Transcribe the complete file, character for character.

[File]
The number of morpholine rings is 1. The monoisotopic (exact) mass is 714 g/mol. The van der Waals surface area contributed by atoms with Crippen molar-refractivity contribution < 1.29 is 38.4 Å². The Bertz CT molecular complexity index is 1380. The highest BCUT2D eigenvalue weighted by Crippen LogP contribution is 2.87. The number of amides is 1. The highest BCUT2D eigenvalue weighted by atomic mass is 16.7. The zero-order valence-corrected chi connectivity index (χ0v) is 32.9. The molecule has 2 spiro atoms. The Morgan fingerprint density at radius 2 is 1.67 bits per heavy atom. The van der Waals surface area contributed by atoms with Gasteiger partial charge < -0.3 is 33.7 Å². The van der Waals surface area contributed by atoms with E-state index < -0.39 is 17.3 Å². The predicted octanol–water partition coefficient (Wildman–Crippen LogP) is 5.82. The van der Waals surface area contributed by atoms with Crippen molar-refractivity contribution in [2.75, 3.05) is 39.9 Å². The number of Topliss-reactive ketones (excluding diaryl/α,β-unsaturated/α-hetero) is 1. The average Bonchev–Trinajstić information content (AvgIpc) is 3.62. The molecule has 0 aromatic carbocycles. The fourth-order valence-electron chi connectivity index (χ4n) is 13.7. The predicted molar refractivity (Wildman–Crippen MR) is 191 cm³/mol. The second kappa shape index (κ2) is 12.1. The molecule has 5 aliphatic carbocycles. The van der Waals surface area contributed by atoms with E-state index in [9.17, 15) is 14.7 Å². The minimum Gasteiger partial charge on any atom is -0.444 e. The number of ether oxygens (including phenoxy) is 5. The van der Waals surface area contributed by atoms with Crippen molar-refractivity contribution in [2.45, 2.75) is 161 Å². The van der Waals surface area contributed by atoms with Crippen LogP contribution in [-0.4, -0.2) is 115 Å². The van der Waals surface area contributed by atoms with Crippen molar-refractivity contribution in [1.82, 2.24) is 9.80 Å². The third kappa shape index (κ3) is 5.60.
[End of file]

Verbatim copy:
The number of morpholine rings is 1. The monoisotopic (exact) mass is 714 g/mol. The van der Waals surface area contributed by atoms with Crippen molar-refractivity contribution < 1.29 is 38.4 Å². The Bertz CT molecular complexity index is 1380. The highest BCUT2D eigenvalue weighted by Crippen LogP contribution is 2.87. The number of amides is 1. The highest BCUT2D eigenvalue weighted by atomic mass is 16.7. The zero-order valence-corrected chi connectivity index (χ0v) is 32.9. The molecule has 2 spiro atoms. The Morgan fingerprint density at radius 2 is 1.67 bits per heavy atom. The van der Waals surface area contributed by atoms with Gasteiger partial charge < -0.3 is 33.7 Å². The van der Waals surface area contributed by atoms with E-state index < -0.39 is 17.3 Å². The predicted octanol–water partition coefficient (Wildman–Crippen LogP) is 5.82. The van der Waals surface area contributed by atoms with Crippen molar-refractivity contribution in [2.75, 3.05) is 39.9 Å². The number of Topliss-reactive ketones (excluding diaryl/α,β-unsaturated/α-hetero) is 1. The average Bonchev–Trinajstić information content (AvgIpc) is 3.62. The molecule has 0 aromatic carbocycles. The fourth-order valence-electron chi connectivity index (χ4n) is 13.7. The predicted molar refractivity (Wildman–Crippen MR) is 191 cm³/mol. The second kappa shape index (κ2) is 12.1. The molecule has 5 aliphatic carbocycles. The van der Waals surface area contributed by atoms with E-state index in [9.17, 15) is 14.7 Å². The minimum Gasteiger partial charge on any atom is -0.444 e. The number of ether oxygens (including phenoxy) is 5. The van der Waals surface area contributed by atoms with Crippen molar-refractivity contribution in [2.45, 2.75) is 161 Å². The van der Waals surface area contributed by atoms with Crippen LogP contribution in [-0.4, -0.2) is 115 Å². The van der Waals surface area contributed by atoms with Crippen molar-refractivity contribution in [1.82, 2.24) is 9.80 Å². The third kappa shape index (κ3) is 5.60.